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IHS mobile health units services improve access for tribal members

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The Indian Health Service announced three new mobile health units to serve patients in the Mid-Atlantic Service Unit service area on Sept. 6. The mobile units will provide various services, including vaccines, vital signs, COVID-19 screening, oral health, and mental health counseling and referrals.

“These new mobile health units will improve access to care for American Indian and Alaska Native communities in the region served by the Mid-Atlantic Service Unit,” IHS Nashville Area Director Beverly Cotton said. “The service unit provides an important link between the community and primary, dental and behavioral health care by increasing health care accessibility, especially for rural areas.”

The mobile units will each provide primary, behavioral health and dental care, and plan to expand services over time. The units will be the primary source of services offered by the Mid-Atlantic Service Unit until the Mid-Atlantic Tribal Health Center and the Monacan Health Center are built.

IHS broke ground on the Monacan Health Center in October 2021 and it is scheduled to be completed by the end of 2023. The mobile health units will supplement the services provided by the Mid-Atlantic Tribal Health Center. Plans are underway for that center.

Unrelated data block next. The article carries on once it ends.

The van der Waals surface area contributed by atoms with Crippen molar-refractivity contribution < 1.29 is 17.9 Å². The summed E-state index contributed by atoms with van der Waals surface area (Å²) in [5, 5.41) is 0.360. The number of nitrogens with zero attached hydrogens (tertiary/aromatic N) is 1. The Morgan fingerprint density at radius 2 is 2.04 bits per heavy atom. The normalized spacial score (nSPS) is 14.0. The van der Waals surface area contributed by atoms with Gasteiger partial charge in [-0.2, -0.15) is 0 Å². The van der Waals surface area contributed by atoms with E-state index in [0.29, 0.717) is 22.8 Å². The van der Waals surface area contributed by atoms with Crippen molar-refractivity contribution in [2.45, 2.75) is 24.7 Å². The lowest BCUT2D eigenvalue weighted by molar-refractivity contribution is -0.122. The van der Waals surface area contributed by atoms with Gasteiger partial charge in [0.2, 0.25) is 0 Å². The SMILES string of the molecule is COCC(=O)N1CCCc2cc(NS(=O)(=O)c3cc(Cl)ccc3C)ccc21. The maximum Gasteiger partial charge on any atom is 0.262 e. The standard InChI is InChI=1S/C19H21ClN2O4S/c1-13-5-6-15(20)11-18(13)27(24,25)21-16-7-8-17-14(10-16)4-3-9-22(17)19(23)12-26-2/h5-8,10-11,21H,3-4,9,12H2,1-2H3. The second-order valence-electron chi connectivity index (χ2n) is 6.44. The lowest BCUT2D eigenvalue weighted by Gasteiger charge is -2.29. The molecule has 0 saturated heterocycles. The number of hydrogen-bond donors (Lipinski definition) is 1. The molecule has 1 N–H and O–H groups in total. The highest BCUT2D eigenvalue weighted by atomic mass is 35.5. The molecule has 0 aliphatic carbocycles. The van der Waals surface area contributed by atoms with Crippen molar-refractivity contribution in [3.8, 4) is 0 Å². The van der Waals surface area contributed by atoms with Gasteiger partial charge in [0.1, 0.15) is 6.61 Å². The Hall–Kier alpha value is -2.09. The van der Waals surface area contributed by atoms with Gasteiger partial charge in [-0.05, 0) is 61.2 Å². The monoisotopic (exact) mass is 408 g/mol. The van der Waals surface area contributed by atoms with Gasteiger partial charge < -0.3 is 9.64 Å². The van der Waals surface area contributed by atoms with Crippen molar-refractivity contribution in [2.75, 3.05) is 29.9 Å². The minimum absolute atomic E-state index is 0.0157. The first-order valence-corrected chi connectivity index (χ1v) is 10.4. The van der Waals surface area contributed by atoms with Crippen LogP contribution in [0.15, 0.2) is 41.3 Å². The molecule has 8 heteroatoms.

“We are really excited to bring these services to our communities,” Mid-Atlantic Service Unit CEO Kara Kearns said. “In order to provide quality care, including much-needed prevention services, we knew that we needed an innovative model to meet those needs. Mobile health units benefit our more remote populations by providing access to care and promoting health equity.”

The Mid-Atlantic Service Unit serves seven mid-Atlantic tribes who share territory with the Commonwealth of Virginia. The seven tribes are the Pamunkey, Chickahominy, Chickahominy Eastern Division, Upper Mattaponi, Rappahannock Indian Tribe, Monacan Indian Nation, and Nansemond Indian Nation.

The Pamunkey Tribe received federal recognition in 2015 while the other six tribes received recognition in 2018. The IHS Mid-Atlantic Service Unit started in 2020 soon after the tribes received recognition. The service unit serves approximately 3,000 American Indian and Alaska Natives.

The mobile units will serve the Pamunkey Reservation, Nansemond Indian Nation and Rappahannock Indian tribal grounds. Upper Mattaponi will receive dental and substance abuse services. The mobile units will operate on Tuesdays and Thursdays.

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